Two weeks ago I joined a Japan Lean study trip tour led by Makoto Investments and had the opportunity to visit three different Japanese manufacturing organizations.
The first company that I visited was Mirai Industry, a company with an unique management philosophy that has a deep understanding of how to delivery value to its customers through constant innovation by their employees.
Mirai is a manufacturer of electric installation equipment – basically anything that an electrician would use – based north of Nagoya, Japan. They have six large factories and twenty-seven sales offices in Japan. Mirai has 830 employees and last year made its highest profit margin to-date.
Mirai has one of the highest number of patents in Japan and has the largest market share in it’s space.
Mirai’s unique management practices and deep commitment to its employees is evidenced in the story of how Mirai was founded by the cast-out thespian son of a Japanese businessman.
The only rule is “no rules”
Mirai attempts to “abolish” rules and management as much as possible. There are some rules “so that there is no chaos”, but as our guide explained: “we don’t want rules. With rules people are torn. When we make rules, we put people in a box and they can only think inside of the rules. Innovation is suppressed because people think that ‘if I break the rules, I’ll be punished.'”
I think this is an interesting countermeasure to the Japanese cultural norm of rule-following, and has clearly made an impact on the company’s ability to create innovative products that customers want to buy.
Management’s role is to “draw out employee motivation”
Given that the company wants to minimize management, during the Q&A I asked what the role of managers are at Mirai. I was told that “the only responsibility of managers is to draw out the motivation of employees”. Managers have to do the typical duties such as allocating staff and resources, but their primary function is to support the development of innovative ideas.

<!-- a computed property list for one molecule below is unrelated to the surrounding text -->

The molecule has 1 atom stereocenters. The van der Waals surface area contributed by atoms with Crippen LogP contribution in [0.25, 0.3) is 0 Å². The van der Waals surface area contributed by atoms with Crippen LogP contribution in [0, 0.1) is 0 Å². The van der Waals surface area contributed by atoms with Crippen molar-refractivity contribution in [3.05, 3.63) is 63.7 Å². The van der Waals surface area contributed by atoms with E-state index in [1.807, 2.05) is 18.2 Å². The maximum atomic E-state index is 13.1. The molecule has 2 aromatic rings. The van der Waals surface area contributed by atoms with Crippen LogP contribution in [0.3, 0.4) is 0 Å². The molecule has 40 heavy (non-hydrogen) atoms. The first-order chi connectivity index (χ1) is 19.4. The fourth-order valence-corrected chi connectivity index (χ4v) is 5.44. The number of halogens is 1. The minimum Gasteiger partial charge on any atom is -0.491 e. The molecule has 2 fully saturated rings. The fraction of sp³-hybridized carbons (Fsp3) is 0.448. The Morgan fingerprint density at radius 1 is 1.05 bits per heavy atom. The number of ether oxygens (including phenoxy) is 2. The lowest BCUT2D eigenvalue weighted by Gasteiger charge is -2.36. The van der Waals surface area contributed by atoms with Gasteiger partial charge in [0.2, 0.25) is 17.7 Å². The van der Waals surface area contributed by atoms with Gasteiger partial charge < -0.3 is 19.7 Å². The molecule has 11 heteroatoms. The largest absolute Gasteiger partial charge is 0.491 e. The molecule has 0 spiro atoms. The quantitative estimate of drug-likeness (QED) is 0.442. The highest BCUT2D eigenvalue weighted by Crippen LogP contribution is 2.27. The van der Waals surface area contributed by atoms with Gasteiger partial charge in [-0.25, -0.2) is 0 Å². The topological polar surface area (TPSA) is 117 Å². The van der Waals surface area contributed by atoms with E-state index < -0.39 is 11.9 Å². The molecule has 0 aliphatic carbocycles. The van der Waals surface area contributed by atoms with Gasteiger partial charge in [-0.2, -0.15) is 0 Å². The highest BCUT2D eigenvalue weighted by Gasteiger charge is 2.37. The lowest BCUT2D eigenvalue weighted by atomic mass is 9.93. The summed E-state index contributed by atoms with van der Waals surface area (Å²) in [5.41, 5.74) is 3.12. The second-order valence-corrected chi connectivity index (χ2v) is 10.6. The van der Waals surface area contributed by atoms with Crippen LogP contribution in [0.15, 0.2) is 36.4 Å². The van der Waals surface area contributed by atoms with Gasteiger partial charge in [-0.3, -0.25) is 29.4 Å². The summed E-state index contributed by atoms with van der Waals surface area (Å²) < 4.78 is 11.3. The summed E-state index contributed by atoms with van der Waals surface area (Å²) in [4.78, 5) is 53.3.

Treat your employees well
Some of the employee benefits that our host touted included:
- overtime is prohibited
- all employees are full-time, but get 180 paid vacation and holiday days (including weekends)
- every five years the entire company goes on an overseas vacation
- three-years maternity leave (one year paid, two years not paid but job guaranteed)
- mandatory retirement by age 70
- no uniforms
Spirit of kaizen
Mirai strongly believes in the value of “small, but meaningful” new ideas. It pays its employees JP500 (roughly US$5) for any suggestion that will improve the work (either their own or someone else’s). The only things not permitted are comments about your salary or “defaming your boss” (I suppose this is one of the rules to help keep chaos at bay). Employees get the equivalent of $500 if the idea is implemented.
Last fiscal year, 12,000 ideas were generated, which is approximately 14 ideas per employee, with some employees submitting hundreds.
Our host said that when they started the employee suggestion process a few years ago, it made making improvements “more fun”.
Some small innovations include putting a bucket of umbrellas out by the front door that employees can borrow so that they don’t get wet walking to the next building and hanging cords from every light so that people can more easily turn the lights off when not in use.
Creating value for the customer
Mirai’s culture of innovation and kaizen was evident by walking into their demonstration room. Our guide demonstrated some of the new products just launched to market, as well as some of the other unique ideas and products it produces.
Their goal is to make products that are easy to use and that include innovative ideas to make it easier for electricians to do their jobs. If Mirai isn’t able to make something better than what currently exists, it won’t make it.
Mirai also does not give it’s sales people quotas. Instead of focusing on the outcome of achieving greater sales, they want their sales people to go to gemba, to work alongside of electricians and to understand the problems that electiricans encounter every day.Through this deeper understanding of their customer’s needs, the sales team is able to work with other staff to develop small innovations to delight their customer.
The sales people are able to “share our excitement” about new products with electricians and experiment with new product ideas out in the field. Mirai counts on it’s products to sell themselves, which they clearly go given their roughly 70% of market share in Japan.
Sign up to receive updated blog posts
Sign up to receive notifications of new blog posts, including my reflections and photos from my two other Japanese gemba visits, as well as the upcoming Australian Lean Thinking and Practice Summit and the Redesigning Healthcare Symposium where I will be presenting and teaching about Lean coaching and leadership habits.